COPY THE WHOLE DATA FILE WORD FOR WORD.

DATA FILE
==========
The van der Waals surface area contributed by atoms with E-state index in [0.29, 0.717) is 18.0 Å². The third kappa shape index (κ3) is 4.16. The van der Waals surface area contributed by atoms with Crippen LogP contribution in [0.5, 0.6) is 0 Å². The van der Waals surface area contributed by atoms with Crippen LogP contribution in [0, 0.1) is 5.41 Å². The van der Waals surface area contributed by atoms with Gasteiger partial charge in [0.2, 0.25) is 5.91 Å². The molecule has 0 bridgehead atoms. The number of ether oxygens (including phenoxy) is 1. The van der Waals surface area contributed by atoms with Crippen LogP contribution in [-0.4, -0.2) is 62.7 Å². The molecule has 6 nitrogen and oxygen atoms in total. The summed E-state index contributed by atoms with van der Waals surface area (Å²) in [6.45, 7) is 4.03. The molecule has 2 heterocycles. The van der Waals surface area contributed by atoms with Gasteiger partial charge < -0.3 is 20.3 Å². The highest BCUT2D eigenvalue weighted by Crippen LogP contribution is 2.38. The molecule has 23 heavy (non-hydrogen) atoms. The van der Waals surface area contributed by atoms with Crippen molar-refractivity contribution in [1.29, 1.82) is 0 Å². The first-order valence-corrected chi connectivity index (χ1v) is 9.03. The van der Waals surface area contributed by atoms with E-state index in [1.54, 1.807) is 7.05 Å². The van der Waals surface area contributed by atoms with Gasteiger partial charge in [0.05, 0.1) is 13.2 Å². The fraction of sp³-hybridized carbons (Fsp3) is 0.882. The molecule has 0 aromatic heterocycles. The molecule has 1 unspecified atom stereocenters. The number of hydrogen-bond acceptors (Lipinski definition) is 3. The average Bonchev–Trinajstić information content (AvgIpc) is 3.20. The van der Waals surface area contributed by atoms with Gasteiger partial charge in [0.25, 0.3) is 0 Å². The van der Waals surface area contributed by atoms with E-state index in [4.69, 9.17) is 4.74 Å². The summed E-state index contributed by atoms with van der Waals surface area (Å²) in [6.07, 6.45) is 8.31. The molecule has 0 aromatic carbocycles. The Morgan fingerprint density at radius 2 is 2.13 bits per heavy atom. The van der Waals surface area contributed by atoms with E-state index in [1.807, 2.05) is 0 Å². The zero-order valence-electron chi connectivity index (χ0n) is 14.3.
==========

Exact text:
The van der Waals surface area contributed by atoms with E-state index in [0.29, 0.717) is 18.0 Å². The third kappa shape index (κ3) is 4.16. The van der Waals surface area contributed by atoms with Crippen LogP contribution in [0.5, 0.6) is 0 Å². The van der Waals surface area contributed by atoms with Crippen LogP contribution in [0, 0.1) is 5.41 Å². The van der Waals surface area contributed by atoms with Gasteiger partial charge in [0.2, 0.25) is 5.91 Å². The molecule has 0 bridgehead atoms. The number of ether oxygens (including phenoxy) is 1. The van der Waals surface area contributed by atoms with Crippen LogP contribution in [-0.4, -0.2) is 62.7 Å². The molecule has 6 nitrogen and oxygen atoms in total. The summed E-state index contributed by atoms with van der Waals surface area (Å²) in [6.45, 7) is 4.03. The molecule has 2 heterocycles. The van der Waals surface area contributed by atoms with Gasteiger partial charge < -0.3 is 20.3 Å². The highest BCUT2D eigenvalue weighted by Crippen LogP contribution is 2.38. The molecule has 23 heavy (non-hydrogen) atoms. The van der Waals surface area contributed by atoms with Crippen molar-refractivity contribution in [1.29, 1.82) is 0 Å². The first-order valence-corrected chi connectivity index (χ1v) is 9.03. The van der Waals surface area contributed by atoms with E-state index in [1.54, 1.807) is 7.05 Å². The van der Waals surface area contributed by atoms with Gasteiger partial charge in [0.05, 0.1) is 13.2 Å². The fraction of sp³-hybridized carbons (Fsp3) is 0.882. The molecule has 0 aromatic heterocycles. The molecule has 1 unspecified atom stereocenters. The number of hydrogen-bond acceptors (Lipinski definition) is 3. The average Bonchev–Trinajstić information content (AvgIpc) is 3.20. The van der Waals surface area contributed by atoms with Gasteiger partial charge in [0.25, 0.3) is 0 Å². The van der Waals surface area contributed by atoms with E-state index in [4.69, 9.17) is 4.74 Å². The summed E-state index contributed by atoms with van der Waals surface area (Å²) in [6.07, 6.45) is 8.31. The molecule has 0 aromatic carbocycles. The Morgan fingerprint density at radius 2 is 2.13 bits per heavy atom. The van der Waals surface area contributed by atoms with E-state index in [1.807, 2.05) is 0 Å². The zero-order valence-electron chi connectivity index (χ0n) is 14.3.